In addition to savings and investment considerations, a new survey suggests that part of a healthy retirement plan will include a consideration of early retirement because not all Americans will be able to work as long as they plan.
Data & Research
Mandatory retirement will be illegal in Canada beginning Tuesday, and a new survey finds that this will have quite an effect on the Canadian working population.
While the top two income tiers of Americans approaching retirement have comparable assets, those classified in a new study as affluent are still focused on accumulating assets and are more likely to need their money for short-term life events.
Almost three-quarters of employees (71%) and half of retirees (50%) said they were very concerned about their long-term financial future, according to the latest Principal Financial Well-Being Index.
A survey from AARP Financial has found Californians over age 50 report being overwhelmed with too many choices, turned off by complex prospectus language and not sure who to turn to for advice, and are thus falling behind in their retirement savings.
A recent study has found that lesbian, gay, bisexual and transgender (LGBT) baby boomers have more concerns about long-term care in retirement than the general population.
About a third of eligible employees stayed on the retirement savings sidelines instead of joining their workplace plan, according to new Vanguard Group data.
A joint survey from Americans for Secure Retirement (ASR) and the Latino Coalition has found that 70.9% of Hispanic adults have less than $5,000 saved for retirement.
Employees are concerned about the effect greater benefit costs will have on their retirement savings, a survey found.
The average employee needs to contribute an additional $11,400 to their retirement savings – or 21.2% of pay - annually to get back on track to having a big enough nest egg for them to live on in retirement, according to the latest data from a continuing retirement savings study.
Women ages 21 to 64 have a slight edge when it comes to saving for retirement in an employer plan, according to a new study.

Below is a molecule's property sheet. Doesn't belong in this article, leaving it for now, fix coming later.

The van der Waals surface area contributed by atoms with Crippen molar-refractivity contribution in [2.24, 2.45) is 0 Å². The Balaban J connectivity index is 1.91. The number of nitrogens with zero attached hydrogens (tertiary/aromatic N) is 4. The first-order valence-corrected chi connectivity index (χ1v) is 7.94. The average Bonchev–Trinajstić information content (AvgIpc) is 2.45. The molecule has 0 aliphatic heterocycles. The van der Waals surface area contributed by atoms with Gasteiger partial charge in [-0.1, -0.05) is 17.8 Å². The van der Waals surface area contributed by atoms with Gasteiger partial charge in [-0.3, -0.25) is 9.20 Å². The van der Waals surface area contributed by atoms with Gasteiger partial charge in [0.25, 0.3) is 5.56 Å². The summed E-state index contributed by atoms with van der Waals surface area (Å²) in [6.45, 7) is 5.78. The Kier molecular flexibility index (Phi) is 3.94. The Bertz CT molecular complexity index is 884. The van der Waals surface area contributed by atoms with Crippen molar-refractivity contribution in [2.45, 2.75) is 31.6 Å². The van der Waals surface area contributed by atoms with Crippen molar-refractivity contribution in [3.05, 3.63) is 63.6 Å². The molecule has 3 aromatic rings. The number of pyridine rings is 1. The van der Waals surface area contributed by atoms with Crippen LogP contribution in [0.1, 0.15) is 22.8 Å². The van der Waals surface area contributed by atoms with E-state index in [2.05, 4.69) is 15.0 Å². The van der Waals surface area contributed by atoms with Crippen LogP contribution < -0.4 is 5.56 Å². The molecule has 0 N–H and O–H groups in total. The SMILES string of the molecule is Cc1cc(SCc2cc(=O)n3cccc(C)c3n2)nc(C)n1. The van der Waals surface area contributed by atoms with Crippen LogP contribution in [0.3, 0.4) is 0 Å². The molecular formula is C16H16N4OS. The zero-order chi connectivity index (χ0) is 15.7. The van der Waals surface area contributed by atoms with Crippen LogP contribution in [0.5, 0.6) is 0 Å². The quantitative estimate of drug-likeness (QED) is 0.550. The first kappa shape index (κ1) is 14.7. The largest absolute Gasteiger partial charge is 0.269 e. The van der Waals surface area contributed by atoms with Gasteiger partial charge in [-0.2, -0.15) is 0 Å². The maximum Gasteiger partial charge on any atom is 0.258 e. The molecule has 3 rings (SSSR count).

A new study from the Investment Company Institute (ICI) shows that 401(k) plans, originally perceived as a supplement to worker pensions, now have more than twice as many participants as private-sector defined benefit plans.
Little thought bent toward retirement
Nearly four in 10 (38%) of the chief financial officers (CFO) in a recent survey said their firms expected to add 401(k) automatic enrollment programs as a result of the recently enacted Pension Protection Act (PPA).
A survey conducted by Towers Perrin immediately following President Bush's signing of the Pension Protection Act (PPA) found more employers are likely to maintain their defined benefit pension plans than freeze them in response to the Act's more stringent funding requirements.
A recent study, "Spending and Investing in Retirement" by LIMRA and the Society of Actuaries offers insight into how people determine they are ready to retire and how they are faring in retirement.
A new survey finds that retirees are most concerned about the impact of the investment markets and an unexpected medical issue on their post-career standard of living.
Most employers (80%) consider the company-sponsored defined contribution retirement plan to be the primary vehicle for their employees' retirement income, but almost half (43%) are concerned that their employees are not saving enough for retirement, according to Wells Fargo's 2006 Best Practices in Retirement Plans Survey.